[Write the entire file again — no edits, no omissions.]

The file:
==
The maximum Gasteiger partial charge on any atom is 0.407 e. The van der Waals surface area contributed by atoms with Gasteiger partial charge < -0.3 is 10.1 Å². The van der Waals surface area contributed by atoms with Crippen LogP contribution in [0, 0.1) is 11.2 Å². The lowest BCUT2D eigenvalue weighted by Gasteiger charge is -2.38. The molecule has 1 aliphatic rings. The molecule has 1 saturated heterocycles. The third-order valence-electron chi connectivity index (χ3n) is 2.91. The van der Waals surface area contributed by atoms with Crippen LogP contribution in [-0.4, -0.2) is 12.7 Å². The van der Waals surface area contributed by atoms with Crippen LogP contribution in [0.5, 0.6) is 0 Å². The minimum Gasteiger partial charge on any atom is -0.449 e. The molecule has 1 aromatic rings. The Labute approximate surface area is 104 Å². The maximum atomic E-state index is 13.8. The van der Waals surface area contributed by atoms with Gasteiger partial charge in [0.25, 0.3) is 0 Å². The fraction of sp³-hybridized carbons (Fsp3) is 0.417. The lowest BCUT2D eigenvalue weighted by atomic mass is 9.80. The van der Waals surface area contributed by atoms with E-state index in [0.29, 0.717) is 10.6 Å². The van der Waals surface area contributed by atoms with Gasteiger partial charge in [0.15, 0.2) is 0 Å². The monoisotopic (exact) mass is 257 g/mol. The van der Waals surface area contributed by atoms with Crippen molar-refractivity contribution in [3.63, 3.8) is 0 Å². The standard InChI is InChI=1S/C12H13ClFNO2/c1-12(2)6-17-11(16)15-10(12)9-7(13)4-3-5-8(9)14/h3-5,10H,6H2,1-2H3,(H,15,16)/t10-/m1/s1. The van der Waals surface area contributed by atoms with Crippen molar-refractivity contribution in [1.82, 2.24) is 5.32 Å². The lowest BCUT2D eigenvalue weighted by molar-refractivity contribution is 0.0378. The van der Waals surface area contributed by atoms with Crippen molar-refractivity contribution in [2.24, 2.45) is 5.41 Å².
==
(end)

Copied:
The maximum Gasteiger partial charge on any atom is 0.407 e. The van der Waals surface area contributed by atoms with Gasteiger partial charge < -0.3 is 10.1 Å². The van der Waals surface area contributed by atoms with Crippen LogP contribution in [0, 0.1) is 11.2 Å². The lowest BCUT2D eigenvalue weighted by Gasteiger charge is -2.38. The molecule has 1 aliphatic rings. The molecule has 1 saturated heterocycles. The third-order valence-electron chi connectivity index (χ3n) is 2.91. The van der Waals surface area contributed by atoms with Crippen LogP contribution in [-0.4, -0.2) is 12.7 Å². The van der Waals surface area contributed by atoms with Crippen LogP contribution in [0.5, 0.6) is 0 Å². The minimum Gasteiger partial charge on any atom is -0.449 e. The molecule has 1 aromatic rings. The Labute approximate surface area is 104 Å². The maximum atomic E-state index is 13.8. The van der Waals surface area contributed by atoms with Gasteiger partial charge in [0.25, 0.3) is 0 Å². The fraction of sp³-hybridized carbons (Fsp3) is 0.417. The lowest BCUT2D eigenvalue weighted by atomic mass is 9.80. The van der Waals surface area contributed by atoms with E-state index in [0.29, 0.717) is 10.6 Å². The van der Waals surface area contributed by atoms with Gasteiger partial charge in [0.15, 0.2) is 0 Å². The monoisotopic (exact) mass is 257 g/mol. The van der Waals surface area contributed by atoms with Crippen molar-refractivity contribution in [3.63, 3.8) is 0 Å². The standard InChI is InChI=1S/C12H13ClFNO2/c1-12(2)6-17-11(16)15-10(12)9-7(13)4-3-5-8(9)14/h3-5,10H,6H2,1-2H3,(H,15,16)/t10-/m1/s1. The van der Waals surface area contributed by atoms with Crippen molar-refractivity contribution in [1.82, 2.24) is 5.32 Å². The lowest BCUT2D eigenvalue weighted by molar-refractivity contribution is 0.0378. The van der Waals surface area contributed by atoms with Crippen molar-refractivity contribution in [2.24, 2.45) is 5.41 Å².